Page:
Yesterday I had a conversation with someone who talked about her father’s life and, specifically, the end of his life. She suggested that it would be helpful if someone prepared you more for what was going to happen and when, easing the process for the family and, perhaps, the loved one as well. If you had a better understanding, perhaps it was a chance to say anything that needed to be said or gather anyone that needed to be present.
I’ve been thinking about those comments in both the context of my work with older adults and in the context of my own life. This week marks the anniversary of my mother’s death and I inevitably reflect on the end of her life as this date approaches.
So often, family members are unwilling or unable to see the end of life even when it is fast approaching. Even with hospice services on board, many families refuse to believe that they could actually be facing a final farewell with their loved one. Denial, as we say, is more than a river in Egypt and hope, somehow, often continues to surface.
The last time that I saw my mother she was in the hospital. My brother and I, 24 and 25 years old respectively, both living at some distance away, were there to see her and, despite the oxygen tubes snaking into her nose, she was still and fully herself. Breast cancer may have been winning the battle but Mom was still Mom. I told her that I was having some elective eye surgery the following week, correcting a surgery done initially when I was 10, and she asked me if maybe I should wait a bit. I told her not to be silly and that I would see her in two weeks. I realize, in retrospect, that she knew that the end was near and was trying to tell me that.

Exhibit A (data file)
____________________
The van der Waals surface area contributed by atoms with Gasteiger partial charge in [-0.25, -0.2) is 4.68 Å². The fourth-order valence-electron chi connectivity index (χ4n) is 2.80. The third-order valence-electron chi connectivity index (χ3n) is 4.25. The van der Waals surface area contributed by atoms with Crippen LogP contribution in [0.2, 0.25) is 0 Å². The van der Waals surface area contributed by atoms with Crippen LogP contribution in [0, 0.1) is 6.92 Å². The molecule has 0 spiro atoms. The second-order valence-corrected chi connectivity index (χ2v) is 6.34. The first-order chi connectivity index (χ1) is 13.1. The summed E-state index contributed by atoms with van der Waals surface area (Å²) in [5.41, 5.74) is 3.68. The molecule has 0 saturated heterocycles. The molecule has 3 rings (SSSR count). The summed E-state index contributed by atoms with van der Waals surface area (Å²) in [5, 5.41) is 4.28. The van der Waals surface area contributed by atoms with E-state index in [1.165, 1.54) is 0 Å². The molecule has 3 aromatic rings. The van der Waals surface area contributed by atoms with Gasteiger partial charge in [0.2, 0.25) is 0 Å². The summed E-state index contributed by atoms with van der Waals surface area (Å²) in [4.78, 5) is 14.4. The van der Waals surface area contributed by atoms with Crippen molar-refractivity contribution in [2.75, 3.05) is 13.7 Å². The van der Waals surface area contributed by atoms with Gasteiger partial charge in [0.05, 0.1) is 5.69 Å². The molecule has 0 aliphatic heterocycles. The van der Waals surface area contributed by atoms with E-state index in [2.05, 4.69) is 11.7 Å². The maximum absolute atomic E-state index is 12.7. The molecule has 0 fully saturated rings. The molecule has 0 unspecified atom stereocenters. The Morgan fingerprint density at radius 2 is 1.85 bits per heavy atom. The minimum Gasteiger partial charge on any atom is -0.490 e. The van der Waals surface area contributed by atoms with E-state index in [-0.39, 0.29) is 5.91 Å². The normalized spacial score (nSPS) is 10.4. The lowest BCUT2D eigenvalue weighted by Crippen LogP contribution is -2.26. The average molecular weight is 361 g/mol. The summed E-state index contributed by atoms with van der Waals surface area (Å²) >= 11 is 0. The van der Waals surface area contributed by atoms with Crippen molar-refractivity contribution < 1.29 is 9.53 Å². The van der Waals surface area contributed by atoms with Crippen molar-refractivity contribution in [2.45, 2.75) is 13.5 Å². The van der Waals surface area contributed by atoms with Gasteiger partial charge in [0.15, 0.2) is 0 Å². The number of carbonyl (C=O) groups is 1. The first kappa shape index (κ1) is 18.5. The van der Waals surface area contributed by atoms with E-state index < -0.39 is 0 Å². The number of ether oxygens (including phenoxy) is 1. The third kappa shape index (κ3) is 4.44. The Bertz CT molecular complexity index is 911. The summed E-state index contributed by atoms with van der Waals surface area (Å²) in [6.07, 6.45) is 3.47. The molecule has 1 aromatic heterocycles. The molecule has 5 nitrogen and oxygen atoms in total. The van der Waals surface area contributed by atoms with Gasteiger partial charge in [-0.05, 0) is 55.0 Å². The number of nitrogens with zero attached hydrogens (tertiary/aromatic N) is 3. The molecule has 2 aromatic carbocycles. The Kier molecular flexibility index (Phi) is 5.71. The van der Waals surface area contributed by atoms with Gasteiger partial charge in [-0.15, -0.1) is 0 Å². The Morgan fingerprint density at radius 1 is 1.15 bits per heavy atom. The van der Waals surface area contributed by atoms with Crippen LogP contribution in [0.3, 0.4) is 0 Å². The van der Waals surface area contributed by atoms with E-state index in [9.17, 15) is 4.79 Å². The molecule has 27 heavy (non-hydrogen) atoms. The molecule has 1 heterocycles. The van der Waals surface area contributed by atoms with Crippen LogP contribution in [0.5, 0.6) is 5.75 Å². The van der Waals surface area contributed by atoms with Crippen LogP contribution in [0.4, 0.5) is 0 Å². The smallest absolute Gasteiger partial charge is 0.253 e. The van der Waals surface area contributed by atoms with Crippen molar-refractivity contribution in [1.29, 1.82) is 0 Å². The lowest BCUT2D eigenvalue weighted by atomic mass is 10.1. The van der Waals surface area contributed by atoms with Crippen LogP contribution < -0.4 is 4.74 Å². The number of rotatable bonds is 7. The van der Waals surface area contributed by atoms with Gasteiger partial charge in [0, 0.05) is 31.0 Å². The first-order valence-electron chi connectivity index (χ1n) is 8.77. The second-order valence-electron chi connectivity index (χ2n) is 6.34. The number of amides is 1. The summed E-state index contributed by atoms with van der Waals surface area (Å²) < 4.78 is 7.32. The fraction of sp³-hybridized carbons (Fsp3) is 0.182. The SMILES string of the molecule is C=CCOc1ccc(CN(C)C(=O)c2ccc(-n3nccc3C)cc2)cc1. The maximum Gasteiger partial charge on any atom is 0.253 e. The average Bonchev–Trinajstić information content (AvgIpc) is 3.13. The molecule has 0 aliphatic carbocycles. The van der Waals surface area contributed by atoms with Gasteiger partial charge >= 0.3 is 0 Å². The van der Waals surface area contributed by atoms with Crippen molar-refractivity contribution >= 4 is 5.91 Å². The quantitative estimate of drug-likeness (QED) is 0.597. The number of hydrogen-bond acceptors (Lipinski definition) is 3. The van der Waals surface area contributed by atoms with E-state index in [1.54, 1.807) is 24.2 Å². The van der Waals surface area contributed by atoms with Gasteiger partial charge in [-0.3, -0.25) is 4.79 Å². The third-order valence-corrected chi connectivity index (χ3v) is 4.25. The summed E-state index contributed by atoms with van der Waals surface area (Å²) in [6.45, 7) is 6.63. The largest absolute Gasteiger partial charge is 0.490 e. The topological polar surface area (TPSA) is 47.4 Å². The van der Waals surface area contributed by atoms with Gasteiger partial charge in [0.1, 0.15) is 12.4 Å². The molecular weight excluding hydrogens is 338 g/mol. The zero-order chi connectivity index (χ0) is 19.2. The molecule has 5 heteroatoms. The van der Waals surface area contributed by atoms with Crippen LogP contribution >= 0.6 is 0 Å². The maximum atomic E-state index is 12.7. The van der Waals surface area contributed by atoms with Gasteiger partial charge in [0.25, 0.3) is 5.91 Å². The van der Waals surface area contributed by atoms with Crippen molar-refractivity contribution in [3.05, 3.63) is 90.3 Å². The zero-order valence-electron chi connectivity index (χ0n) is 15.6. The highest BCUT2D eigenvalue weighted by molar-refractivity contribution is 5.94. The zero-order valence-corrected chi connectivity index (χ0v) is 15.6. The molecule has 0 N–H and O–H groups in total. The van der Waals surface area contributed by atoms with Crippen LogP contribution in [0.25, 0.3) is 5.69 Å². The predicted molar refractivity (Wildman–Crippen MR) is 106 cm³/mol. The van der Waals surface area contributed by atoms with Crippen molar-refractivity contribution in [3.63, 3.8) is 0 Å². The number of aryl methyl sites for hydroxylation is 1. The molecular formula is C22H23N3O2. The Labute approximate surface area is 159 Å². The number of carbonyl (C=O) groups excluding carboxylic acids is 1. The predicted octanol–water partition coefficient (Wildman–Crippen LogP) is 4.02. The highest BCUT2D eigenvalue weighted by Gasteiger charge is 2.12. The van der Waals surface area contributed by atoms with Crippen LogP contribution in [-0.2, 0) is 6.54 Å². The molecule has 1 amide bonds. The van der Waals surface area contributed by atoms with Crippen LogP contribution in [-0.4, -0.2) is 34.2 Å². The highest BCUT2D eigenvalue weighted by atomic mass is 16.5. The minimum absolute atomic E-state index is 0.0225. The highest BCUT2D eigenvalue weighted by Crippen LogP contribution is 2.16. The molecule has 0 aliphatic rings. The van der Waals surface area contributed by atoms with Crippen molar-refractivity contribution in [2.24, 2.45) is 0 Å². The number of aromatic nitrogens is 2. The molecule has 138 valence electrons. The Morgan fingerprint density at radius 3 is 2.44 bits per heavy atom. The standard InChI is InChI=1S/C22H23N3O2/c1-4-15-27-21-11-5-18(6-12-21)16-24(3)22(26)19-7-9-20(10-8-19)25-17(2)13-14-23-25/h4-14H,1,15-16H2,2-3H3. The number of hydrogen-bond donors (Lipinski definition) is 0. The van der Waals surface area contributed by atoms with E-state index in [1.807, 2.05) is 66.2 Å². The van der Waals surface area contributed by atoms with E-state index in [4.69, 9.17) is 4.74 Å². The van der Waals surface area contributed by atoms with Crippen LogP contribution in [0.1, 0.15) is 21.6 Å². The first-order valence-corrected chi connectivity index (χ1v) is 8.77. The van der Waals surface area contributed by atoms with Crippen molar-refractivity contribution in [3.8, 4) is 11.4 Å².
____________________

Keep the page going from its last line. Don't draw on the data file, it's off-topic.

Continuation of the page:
My brother and I got into the elevator to leave. We were alone in that silent metal box and, as it moved down towards the hospital lobby, we both began to cry. I looked at him and said, tears streaming from my eyes, “We will never see her again.” And we held each other tightly. When the elevator doors opened, we wiped our eyes and then, with unspoken accord, went right back to believing that what I had said was wrong, inconceivable, impossible.
Of course, my mother knew the truth and on that following Friday morning she took her last breath, my father at her bedside holding her hand. If it were now, would I have accepted it any better? Would I have had the conversations I wish I had with her, would I have apologized for all of the times that I was difficult, challenging and uncaring about her feelings? Would I have asked her what I should know and remember, what I should know about parenting, how I should care for my dad with her gone?
I have stood at many bedsides in my career, talked to many families, tried to help them through this painful, inevitable, part of life. Yet, while I know the words and the process, I also know that letting go of hope, letting go of that person you love is hard to accept and hard to believe.
Can anything fully prepare us for loss? I don’t think so. While we may understand with our logical minds, our emotional selves often cannot comprehend, much less accept. Yes, we all need to know how to make peace with end of life, to acknowledge that all life begins and all life ends. Yes, we have to remember that what matters is how we live and interact and connect through the years of life. And, at the same time, we must also show ourselves some grace as we negotiate the difficult process of losing someone we love.